I don’t want to get ahead of myself, though. Before we visited the arboretum — which was in the evening — Namine had a bowling birthday party to attend. It was actually held at the very same bowling alley where she had a birthday party of her own, and then later participated in a league.
Even though it’s been a couple years since Namine has bowled regularly, the lessons clearly have not left her. While she did require a ramp to get up to the lane, she did not need the ramp to help her bowl. She set the ball in her lap — aided by her chair’s leg extension (officially termed “amputee pad”) — and practically shot-put it down the lane.
As I mentioned, it had been a couple years since Namine had bowled at this alley. In that time, she’s gotten a new wheelchair which is larger than the last. When she was in the league, she had a tough time navigating between the chairs. I assumed it would be the same now — but I was wrong.
Namine’s weaving her chair in between the chairs to get to the ramp did take some getting used to, but it didn’t take her long to adjust. She has some tight corners to deal with in our house — not without the occasional bumping, to be sure — so she’s gotten quite adept at wheeling backwards and making tight turns.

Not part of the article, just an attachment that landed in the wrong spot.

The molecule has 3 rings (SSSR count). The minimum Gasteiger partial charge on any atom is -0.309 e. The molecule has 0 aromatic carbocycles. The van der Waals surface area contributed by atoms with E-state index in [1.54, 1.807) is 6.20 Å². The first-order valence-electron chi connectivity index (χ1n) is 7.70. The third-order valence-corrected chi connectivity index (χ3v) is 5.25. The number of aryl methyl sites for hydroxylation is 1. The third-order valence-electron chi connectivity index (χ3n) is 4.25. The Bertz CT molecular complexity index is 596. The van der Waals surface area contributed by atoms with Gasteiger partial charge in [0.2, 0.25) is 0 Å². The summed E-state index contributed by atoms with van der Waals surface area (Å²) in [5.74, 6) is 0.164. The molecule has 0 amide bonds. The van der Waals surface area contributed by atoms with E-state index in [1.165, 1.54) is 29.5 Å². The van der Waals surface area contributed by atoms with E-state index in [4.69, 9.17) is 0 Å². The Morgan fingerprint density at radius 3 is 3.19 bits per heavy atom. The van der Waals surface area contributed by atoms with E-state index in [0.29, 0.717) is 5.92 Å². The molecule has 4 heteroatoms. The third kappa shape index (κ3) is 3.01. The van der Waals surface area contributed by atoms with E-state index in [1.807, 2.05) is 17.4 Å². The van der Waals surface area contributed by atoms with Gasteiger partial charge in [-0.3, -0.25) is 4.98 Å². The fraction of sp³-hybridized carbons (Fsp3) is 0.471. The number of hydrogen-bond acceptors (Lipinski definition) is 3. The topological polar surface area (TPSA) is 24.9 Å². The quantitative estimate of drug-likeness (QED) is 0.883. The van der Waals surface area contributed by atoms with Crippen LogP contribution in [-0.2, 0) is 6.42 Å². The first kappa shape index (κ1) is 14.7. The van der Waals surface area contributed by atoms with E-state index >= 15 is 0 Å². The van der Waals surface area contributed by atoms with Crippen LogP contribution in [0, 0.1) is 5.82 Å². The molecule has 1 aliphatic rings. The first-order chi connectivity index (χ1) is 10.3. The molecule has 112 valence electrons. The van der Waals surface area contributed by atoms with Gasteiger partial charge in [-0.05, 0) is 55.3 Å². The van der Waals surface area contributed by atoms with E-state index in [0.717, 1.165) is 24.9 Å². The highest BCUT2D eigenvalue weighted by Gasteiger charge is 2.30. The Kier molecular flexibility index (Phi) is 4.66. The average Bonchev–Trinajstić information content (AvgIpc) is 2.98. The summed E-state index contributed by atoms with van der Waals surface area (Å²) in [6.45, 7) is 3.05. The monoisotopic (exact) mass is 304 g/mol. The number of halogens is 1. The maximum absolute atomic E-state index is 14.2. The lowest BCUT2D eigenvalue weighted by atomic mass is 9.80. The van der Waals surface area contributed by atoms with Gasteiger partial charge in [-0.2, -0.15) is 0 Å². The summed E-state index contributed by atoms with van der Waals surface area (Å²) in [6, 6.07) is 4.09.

After her friend’s birthday party, we headed out to dinner with family. It was starting to get dark when we headed to Olbrich Botanical Gardens for GLEAM: an outdoor tour through gardens and lights.
Despite the darkness, the paved and brick walkways were fairly well lit. The parts of the walkway that were in darkness were deliberate, like the butterflies that left stained-glass patterns on the ground.
Along the path, we came across giant lights with wings. I called them owls because they reminded me of Ori and the Blind Forest. Nothing swooped out at us, thankfully.
The walkways were, for the most part, accessible to Namine’s wheelchair. There were a couple spots where the ground was a little more uneven, but that’s what we’re here for.
It wasn’t all brick and pavement, however; there was a bridge leading across the water to a giant, flashing cube. That cube, as it turned out, was called the Tesseract. While there were steps leading up to it, an employee led us around the back to a ramp.
The doorways leading inside the Tesseract were wide enough to accommodate Namine’s wheelchair. Upon entering, we were bombarded by techno music and flashing lights.
As we continued along the path, we saw plants decorated with fiberoptic lights. To me, it was akin to a mix of TRON’s neon lights and Avatar’s bioluminescent flora.